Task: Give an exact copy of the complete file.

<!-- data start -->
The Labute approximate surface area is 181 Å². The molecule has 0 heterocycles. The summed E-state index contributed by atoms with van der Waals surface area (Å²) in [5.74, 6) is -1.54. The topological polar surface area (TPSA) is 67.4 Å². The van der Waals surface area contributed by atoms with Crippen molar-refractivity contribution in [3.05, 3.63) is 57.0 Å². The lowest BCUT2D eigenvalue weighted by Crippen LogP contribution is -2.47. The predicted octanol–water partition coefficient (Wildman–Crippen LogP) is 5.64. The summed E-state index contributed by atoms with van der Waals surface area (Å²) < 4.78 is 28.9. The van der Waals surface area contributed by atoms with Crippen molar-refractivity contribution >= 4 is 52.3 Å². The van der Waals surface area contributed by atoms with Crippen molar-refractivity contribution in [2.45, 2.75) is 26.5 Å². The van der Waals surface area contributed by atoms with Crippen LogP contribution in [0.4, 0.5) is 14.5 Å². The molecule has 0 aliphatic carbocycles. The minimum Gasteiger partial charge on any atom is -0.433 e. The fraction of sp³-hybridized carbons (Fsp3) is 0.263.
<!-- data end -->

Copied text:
The Labute approximate surface area is 181 Å². The molecule has 0 heterocycles. The summed E-state index contributed by atoms with van der Waals surface area (Å²) in [5.74, 6) is -1.54. The topological polar surface area (TPSA) is 67.4 Å². The van der Waals surface area contributed by atoms with Crippen molar-refractivity contribution in [3.05, 3.63) is 57.0 Å². The lowest BCUT2D eigenvalue weighted by Crippen LogP contribution is -2.47. The predicted octanol–water partition coefficient (Wildman–Crippen LogP) is 5.64. The summed E-state index contributed by atoms with van der Waals surface area (Å²) < 4.78 is 28.9. The van der Waals surface area contributed by atoms with Crippen molar-refractivity contribution >= 4 is 52.3 Å². The van der Waals surface area contributed by atoms with Crippen molar-refractivity contribution in [2.45, 2.75) is 26.5 Å². The van der Waals surface area contributed by atoms with Crippen LogP contribution in [0.4, 0.5) is 14.5 Å². The molecule has 0 aliphatic carbocycles. The minimum Gasteiger partial charge on any atom is -0.433 e. The fraction of sp³-hybridized carbons (Fsp3) is 0.263.